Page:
This paper aims to analyze how the administrative structure of pension regulators affects regulatory capture or regulatory influence. It uses a historical institutionalist methodology to analyze regulatory capture.
The authors argue that the less complex allocation of regulatory authority in Ireland makes it more susceptible to regulatory capture or regulatory influence by the regulated industry than in the USA. Also, it is argued that stand-alone agencies are more susceptible to regulatory capture than are agencies that are embedded within larger departments of government. The authors present a five-step process in regulatory capture, with the later steps being used by the regulated industry if the earlier ones have failed.
The authors find that if the regulated industry has difficulty achieving regulatory capture through influencing the executive branch of government, it can also attempt to influence the legislative and judicial branches, as evidenced by a regulatory episode the USA has recently completed. Ireland has also recently completed reforms that may make regulatory capture more difficult. With a complex regulatory structure including overlapping authority as in the USA, when one agency has been strongly influenced by the regulated industry, another agency may take action to protect the public.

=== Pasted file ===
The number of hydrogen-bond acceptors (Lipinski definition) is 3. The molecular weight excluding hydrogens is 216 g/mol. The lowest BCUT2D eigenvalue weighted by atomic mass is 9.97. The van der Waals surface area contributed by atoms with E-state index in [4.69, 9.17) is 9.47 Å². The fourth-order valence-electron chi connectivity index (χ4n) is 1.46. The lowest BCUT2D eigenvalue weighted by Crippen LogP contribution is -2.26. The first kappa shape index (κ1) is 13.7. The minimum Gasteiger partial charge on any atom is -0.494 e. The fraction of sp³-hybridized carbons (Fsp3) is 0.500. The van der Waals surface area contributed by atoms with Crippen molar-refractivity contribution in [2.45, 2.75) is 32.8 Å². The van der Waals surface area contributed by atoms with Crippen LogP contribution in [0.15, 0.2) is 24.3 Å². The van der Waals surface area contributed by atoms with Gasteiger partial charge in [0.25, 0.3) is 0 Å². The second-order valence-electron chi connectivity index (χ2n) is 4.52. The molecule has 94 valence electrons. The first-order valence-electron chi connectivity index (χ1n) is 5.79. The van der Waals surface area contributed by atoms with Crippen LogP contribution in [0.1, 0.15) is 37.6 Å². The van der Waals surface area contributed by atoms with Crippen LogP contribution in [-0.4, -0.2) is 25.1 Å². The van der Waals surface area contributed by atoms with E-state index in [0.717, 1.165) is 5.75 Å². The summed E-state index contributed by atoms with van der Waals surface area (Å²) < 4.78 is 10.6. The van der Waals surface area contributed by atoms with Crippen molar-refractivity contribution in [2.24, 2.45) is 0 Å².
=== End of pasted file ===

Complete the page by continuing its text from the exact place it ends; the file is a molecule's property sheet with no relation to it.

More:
The paper presents international evidence as to the effect of the administrative structure of regulators on regulatory outcomes. It tests a hypothesis that the more complex, overlapping allocation of regulatory authority in the USA makes it less susceptible to regulatory capture.
Turner, J., Hughes, G. and Maher, M. (2016), "An international comparison of regulatory capture and regulatory outcomes", Journal of Financial Regulation and Compliance, Vol. 24 No. 4, pp. 383-401. https://doi.org/10.1108/JFRC-01-2016-0005Download as .RIS
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